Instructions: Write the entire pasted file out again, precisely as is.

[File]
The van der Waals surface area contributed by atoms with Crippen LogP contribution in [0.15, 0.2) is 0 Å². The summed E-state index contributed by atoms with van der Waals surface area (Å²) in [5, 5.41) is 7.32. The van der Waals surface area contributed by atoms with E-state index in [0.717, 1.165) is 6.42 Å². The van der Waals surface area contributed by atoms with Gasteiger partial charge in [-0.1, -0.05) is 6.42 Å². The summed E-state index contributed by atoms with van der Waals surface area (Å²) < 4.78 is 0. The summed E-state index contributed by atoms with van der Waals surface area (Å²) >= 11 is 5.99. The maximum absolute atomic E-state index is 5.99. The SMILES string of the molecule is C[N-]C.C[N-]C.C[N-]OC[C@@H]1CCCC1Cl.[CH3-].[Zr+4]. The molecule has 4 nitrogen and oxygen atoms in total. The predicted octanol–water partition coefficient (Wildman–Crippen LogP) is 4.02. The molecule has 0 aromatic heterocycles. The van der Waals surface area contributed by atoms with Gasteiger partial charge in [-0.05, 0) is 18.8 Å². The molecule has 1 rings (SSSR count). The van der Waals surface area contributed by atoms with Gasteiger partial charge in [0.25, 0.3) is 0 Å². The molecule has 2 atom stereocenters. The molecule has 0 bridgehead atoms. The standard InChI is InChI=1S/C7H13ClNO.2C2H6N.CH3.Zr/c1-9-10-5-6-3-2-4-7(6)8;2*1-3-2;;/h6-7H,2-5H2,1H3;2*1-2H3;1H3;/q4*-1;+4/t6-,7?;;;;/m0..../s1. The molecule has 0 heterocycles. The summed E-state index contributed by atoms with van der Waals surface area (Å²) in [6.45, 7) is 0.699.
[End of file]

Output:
The van der Waals surface area contributed by atoms with Crippen LogP contribution in [0.15, 0.2) is 0 Å². The summed E-state index contributed by atoms with van der Waals surface area (Å²) in [5, 5.41) is 7.32. The van der Waals surface area contributed by atoms with E-state index in [0.717, 1.165) is 6.42 Å². The van der Waals surface area contributed by atoms with Gasteiger partial charge in [-0.1, -0.05) is 6.42 Å². The summed E-state index contributed by atoms with van der Waals surface area (Å²) < 4.78 is 0. The summed E-state index contributed by atoms with van der Waals surface area (Å²) >= 11 is 5.99. The maximum absolute atomic E-state index is 5.99. The SMILES string of the molecule is C[N-]C.C[N-]C.C[N-]OC[C@@H]1CCCC1Cl.[CH3-].[Zr+4]. The molecule has 4 nitrogen and oxygen atoms in total. The predicted octanol–water partition coefficient (Wildman–Crippen LogP) is 4.02. The molecule has 0 aromatic heterocycles. The van der Waals surface area contributed by atoms with Gasteiger partial charge in [-0.05, 0) is 18.8 Å². The molecule has 1 rings (SSSR count). The van der Waals surface area contributed by atoms with Gasteiger partial charge in [0.25, 0.3) is 0 Å². The molecule has 2 atom stereocenters. The molecule has 0 bridgehead atoms. The standard InChI is InChI=1S/C7H13ClNO.2C2H6N.CH3.Zr/c1-9-10-5-6-3-2-4-7(6)8;2*1-3-2;;/h6-7H,2-5H2,1H3;2*1-2H3;1H3;/q4*-1;+4/t6-,7?;;;;/m0..../s1. The molecule has 0 heterocycles. The summed E-state index contributed by atoms with van der Waals surface area (Å²) in [6.45, 7) is 0.699.